It was just before 10am on Wednesday, July 30, 2008 at Nellis Air Force Base, Nevada. Already another hot day in the desert, a portion of the morning Weapons School sorties were either in the overhead or landing and the first launches of the morning go for this Red Flag 08-3 mission were holding at EOR. […]
It was just before 10am on Wednesday, July 30, 2008 at Nellis Air Force Base, Nevada. Already another hot day in the desert, a portion of the morning Weapons School sorties were either in the overhead or landing and the first launches of the morning go for this Red Flag 08-3 mission were holding at EOR. The radio was a constant stream of instructions and replies and there was a gaggle of photographers between runways 03L and 03R trying to get in the perfect position to capture the massive wave of jets getting ready to launch.
I remember the day it like it was yesterday. Some heavies went up first, including a Minot B-52, French Armée de l’air C-130, and a Brazilian KC-137. Next was a small group of Vipers from the 4th Fighter Squadron with a lone Rude Ram tail in their flight. The third group to line up for departure were those twin tails and unmistakable camouflage scheme worn by the Eagles of the 65th Aggressor Squadron. The lead Eagle was a blue on blue single-seat F-15C followed closely by a pair of brown and tan two-seat F-15Ds. The remainder of the blue air and red air launched and all was good (and hot!) as we took a short break to hydrate and grab a snack prior to the recoveries.
Shortly after the first few aircraft returned, I noticed a pair of HH-60’s launch from the Jolly ramp. Something didn’t feel quite right in my gut, so I decided to snap an image of them departing. More and more aircraft were recovering at that point, but we still hadn’t seen the first trio of Eagles return yet. It’s normal for them to drive to the tanker for gas and stay up longer than members of the blue strike package, but only a few aircraft remained airborne and yet still no sign of the Flankers.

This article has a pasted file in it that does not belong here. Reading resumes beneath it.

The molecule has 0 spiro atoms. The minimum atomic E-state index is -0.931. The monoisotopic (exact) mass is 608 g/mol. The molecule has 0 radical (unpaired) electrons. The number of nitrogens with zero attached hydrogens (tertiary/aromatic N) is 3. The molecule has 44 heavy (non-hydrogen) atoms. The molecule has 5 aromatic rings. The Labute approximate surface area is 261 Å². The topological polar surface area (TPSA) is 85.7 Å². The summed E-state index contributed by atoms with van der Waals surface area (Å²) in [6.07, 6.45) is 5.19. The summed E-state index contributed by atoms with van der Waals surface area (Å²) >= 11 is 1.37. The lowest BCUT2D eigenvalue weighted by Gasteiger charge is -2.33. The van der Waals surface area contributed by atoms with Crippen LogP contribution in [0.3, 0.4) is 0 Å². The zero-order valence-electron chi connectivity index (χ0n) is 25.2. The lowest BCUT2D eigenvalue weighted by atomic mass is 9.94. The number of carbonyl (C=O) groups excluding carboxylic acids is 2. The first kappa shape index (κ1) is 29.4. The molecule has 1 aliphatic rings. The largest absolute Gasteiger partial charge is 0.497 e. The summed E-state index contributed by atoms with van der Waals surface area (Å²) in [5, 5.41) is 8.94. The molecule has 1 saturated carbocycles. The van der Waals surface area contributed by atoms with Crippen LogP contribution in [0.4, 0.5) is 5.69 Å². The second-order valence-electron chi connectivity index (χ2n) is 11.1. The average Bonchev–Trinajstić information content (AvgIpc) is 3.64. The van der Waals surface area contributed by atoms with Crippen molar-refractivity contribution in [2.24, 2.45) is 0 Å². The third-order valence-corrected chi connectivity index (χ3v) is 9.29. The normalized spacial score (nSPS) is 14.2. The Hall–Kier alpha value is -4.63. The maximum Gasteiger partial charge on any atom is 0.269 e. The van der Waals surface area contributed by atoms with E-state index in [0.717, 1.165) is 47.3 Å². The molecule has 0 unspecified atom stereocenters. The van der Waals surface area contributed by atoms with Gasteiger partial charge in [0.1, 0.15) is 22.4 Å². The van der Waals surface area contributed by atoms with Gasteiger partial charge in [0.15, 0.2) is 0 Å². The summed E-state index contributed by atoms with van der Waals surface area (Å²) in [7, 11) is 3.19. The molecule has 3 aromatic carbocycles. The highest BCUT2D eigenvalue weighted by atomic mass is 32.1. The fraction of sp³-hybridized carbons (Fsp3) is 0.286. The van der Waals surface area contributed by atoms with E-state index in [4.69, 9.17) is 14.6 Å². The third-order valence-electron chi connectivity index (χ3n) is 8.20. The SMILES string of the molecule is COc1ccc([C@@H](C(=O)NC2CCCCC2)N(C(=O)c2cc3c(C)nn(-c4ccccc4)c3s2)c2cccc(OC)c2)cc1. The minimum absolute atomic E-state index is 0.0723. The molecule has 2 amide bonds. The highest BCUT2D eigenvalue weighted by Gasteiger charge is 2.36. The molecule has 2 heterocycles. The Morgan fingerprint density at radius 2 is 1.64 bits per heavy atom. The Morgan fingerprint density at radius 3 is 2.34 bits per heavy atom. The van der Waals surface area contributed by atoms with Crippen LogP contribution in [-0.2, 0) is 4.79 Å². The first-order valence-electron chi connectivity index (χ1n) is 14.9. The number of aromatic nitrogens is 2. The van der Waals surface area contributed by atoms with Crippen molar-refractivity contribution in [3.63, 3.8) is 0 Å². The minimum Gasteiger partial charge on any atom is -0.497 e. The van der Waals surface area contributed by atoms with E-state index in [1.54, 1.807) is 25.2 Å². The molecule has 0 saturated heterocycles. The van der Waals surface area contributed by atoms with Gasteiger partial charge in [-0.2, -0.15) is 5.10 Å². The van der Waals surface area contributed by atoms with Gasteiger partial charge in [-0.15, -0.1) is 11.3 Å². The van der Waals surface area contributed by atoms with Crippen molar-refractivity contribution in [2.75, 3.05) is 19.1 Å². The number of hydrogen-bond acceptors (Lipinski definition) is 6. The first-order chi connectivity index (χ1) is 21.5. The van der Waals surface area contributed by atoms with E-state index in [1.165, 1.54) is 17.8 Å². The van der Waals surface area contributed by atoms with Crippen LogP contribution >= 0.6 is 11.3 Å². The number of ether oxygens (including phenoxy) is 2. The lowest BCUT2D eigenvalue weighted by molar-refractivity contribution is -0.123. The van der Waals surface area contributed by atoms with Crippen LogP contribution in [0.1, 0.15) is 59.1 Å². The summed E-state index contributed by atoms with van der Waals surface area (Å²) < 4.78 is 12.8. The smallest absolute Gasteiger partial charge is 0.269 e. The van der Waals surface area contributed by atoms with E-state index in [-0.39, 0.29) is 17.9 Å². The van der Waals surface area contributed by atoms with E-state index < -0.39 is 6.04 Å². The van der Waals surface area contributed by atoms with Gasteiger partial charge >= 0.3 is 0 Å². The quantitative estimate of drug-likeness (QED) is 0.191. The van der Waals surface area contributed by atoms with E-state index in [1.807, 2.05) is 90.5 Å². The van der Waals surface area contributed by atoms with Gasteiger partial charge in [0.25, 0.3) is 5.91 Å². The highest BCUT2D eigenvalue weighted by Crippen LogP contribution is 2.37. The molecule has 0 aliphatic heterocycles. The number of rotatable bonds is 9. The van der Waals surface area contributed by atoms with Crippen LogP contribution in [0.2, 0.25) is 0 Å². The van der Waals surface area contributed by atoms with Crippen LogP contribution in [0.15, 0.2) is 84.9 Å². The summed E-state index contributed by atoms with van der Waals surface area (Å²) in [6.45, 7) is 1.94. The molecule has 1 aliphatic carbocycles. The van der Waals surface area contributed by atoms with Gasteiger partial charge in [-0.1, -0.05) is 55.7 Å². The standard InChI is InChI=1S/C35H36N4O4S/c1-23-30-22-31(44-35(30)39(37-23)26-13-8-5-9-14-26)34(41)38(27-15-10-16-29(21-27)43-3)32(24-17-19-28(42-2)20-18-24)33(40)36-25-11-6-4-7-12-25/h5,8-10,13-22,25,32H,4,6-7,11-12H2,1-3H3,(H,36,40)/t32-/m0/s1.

As Nellis began to recover aircraft, word slowly started spreading around that there was an aircraft down on the Nellis Test and Training Range, hence why the helos had launched earlier. Eventually it was determined that the missing jet was one of the two-seat 65th Eagles and there was a palpable concern for the downed airmen. By this time we were wrapping up our now-somber visit and the buses were heading back to the parking lot, with no word on the fate of the Eagle driver and his backseater.
Later that evening after we returned to the motel, we were constantly scanning the radios and television to find out more about what happened that afternoon. Eventually we would find out that the pilot didn’t make it and the backseater suffered injuries as well.
In the days following the incident, we learned the pilot of the ill-fated Eagle was the 65th AGRS commander, Lt. Col. Thomas ‘Moses’ Bouley, and in the backseat was a Royal Air Force exchange pilot assigned to the Aggressors. Moses left us with over 4,200 hours under his belt, but that stat belies his true importance to those under his command. He was a great pilot and a well-respected leader within the F-15 community.
For those of us at Nellis that day, the loss was a punch in the gut. Before that day, I had never seen an aircraft launch that never made it back. It’s also strange to think this is one of the last ever photos of Moses doing what he loved.
Moses, we thank you for your service, and thank you for embodying what we imagined fighter pilots would be like when we were young boys. You are not forgotten by the men and women who served under you, and your legacy carries on to this day.
It’s okay to slow down and realize that flying fast jets is a very dangerous business. For those of you in the cockpit, our best wishes are with you.
Today we salute you Moses, this Burner Saturday is for you.